Is making a living as a tattoo artist “essential?” Not according to one California judge.
In another setback for business owners in the state, struggling tattoo shops in southern California will remain closed after a judge said no to a First Amendment complaint, the New York Post reported.
Judge denies lawsuit
Like many business owners, Glenn West of Palace Art Tattoo in Thousand Oaks and Tiffany Mitchell of Black Raven Tattoo in Torrance are struggling to stay afloat amid a third wave of shutdowns in California.
They and other tattoo shops sued the state to stay open, arguing that Gov. Gavin Newsom’s (D) restrictions contravened First Amendment protections of free expression. U.S. District Judge Dale Fischer wasn’t convinced by that argument, however.
While artists can conceive of designs, they can’t actually print them, the judge said, arguing that the public interest of fighting the virus outweighs First Amendment considerations, according to the Los Angeles Times.
Fischer also said that tattoo shops had not been treated differently than other enterprises. “Singling out by definition would require tattoo parlors to be treated uniquely from all other types of businesses or to bear disproportionately the burden of the restriction,” he wrote, according to CBS Los Angeles.
Tattoo shops more dangerous?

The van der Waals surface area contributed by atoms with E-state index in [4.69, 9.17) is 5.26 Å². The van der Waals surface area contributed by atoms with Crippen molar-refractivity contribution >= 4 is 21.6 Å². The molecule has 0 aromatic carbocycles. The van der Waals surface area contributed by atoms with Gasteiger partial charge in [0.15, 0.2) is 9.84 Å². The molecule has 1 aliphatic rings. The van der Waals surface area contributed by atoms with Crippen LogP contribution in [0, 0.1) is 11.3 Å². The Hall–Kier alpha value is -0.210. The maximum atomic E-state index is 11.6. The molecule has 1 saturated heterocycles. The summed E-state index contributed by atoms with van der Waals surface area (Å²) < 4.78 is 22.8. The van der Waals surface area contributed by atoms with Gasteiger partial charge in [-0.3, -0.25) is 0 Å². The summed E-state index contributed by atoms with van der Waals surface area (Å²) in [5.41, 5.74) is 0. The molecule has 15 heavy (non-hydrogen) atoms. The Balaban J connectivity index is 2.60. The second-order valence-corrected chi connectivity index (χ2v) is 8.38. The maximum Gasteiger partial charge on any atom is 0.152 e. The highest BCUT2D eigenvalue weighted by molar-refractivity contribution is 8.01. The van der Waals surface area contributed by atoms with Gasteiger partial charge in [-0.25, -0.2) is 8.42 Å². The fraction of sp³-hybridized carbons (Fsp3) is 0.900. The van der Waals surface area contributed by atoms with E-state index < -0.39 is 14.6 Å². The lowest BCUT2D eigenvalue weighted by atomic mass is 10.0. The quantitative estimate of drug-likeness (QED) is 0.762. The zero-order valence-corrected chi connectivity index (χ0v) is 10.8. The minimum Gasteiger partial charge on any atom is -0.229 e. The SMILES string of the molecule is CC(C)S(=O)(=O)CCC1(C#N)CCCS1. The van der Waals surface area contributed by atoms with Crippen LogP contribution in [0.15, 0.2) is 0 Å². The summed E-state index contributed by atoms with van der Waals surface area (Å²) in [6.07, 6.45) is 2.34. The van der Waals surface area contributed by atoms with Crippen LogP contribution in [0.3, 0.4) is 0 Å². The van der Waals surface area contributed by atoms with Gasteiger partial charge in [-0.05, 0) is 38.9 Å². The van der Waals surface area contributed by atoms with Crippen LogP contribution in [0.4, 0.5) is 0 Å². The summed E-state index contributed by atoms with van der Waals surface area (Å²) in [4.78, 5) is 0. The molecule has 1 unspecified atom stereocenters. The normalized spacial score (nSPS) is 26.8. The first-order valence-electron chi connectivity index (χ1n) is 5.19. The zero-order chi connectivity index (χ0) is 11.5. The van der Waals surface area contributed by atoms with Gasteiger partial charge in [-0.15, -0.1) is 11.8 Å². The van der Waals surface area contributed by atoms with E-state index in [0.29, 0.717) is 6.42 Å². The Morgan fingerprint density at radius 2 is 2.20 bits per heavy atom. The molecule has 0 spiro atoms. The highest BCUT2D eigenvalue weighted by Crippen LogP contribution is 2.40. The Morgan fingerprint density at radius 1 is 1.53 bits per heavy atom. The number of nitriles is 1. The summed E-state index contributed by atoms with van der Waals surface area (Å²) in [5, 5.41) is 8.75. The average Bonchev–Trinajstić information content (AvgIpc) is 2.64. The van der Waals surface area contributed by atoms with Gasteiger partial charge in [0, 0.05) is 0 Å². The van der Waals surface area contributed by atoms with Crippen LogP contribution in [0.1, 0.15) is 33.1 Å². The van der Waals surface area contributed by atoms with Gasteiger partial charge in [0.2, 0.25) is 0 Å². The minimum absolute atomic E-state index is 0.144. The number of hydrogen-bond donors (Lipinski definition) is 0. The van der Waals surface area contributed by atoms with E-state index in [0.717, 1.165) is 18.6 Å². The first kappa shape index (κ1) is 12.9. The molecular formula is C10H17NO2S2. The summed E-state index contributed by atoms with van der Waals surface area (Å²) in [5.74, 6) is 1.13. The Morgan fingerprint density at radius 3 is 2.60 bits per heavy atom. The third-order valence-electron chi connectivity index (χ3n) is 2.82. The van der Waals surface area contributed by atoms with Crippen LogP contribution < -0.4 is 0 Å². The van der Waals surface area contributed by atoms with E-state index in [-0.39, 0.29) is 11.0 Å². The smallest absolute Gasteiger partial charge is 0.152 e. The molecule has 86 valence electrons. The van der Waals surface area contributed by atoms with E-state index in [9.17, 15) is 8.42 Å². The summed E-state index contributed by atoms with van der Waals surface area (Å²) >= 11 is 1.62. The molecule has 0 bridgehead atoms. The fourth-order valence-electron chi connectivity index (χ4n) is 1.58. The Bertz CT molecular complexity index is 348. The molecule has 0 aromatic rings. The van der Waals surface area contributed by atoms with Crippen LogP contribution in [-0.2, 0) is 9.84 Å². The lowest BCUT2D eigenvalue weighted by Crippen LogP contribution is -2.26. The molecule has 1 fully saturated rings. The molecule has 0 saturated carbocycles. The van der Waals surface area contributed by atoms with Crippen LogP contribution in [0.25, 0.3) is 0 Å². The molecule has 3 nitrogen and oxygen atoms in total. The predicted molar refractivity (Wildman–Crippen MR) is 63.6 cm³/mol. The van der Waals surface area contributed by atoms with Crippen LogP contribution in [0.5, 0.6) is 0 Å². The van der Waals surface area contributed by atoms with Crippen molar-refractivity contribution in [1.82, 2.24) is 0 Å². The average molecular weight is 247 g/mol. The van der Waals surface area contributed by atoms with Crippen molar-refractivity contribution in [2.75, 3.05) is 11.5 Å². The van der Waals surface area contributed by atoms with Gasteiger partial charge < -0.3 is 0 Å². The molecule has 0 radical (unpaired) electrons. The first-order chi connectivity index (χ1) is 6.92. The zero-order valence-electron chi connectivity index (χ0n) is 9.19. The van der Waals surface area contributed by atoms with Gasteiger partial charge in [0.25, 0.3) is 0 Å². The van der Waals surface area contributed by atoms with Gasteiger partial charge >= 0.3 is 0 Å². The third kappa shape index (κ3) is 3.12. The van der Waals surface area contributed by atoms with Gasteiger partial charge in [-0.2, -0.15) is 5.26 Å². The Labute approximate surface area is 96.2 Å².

West, meanwhile, said that his shop is “much safer” than a local, crowded Target.
Countless Americans have lodged similar complaints in courtrooms, to sympathetic friends and into the void of social media about the seemingly arbitrary nature of lockdown orders and the economic ruin they have inflicted.
But the judge in this case cited a state expert who claimed that tattoo shops are more dangerous than retail businesses. “Tattoo services, and other personal care services, in comparison to retail businesses, present a greater risk of COVID-19 transmission due to the activities involving close physical proximity of longer duration in smaller airspace,” Dr. James Watt of the state health department said, as CBS Los Angeles reported.
In San Diego, a federal judge ruled just before Christmas that restaurants could open, only for an appeals court to intervene and reverse the injunction.
After burning through the last of his savings and a loan, West, like so many across America, is wondering how he’ll keep the lights on. “That covered the first shutdown,” West said, according to the L.A. Times. “Like, what now?”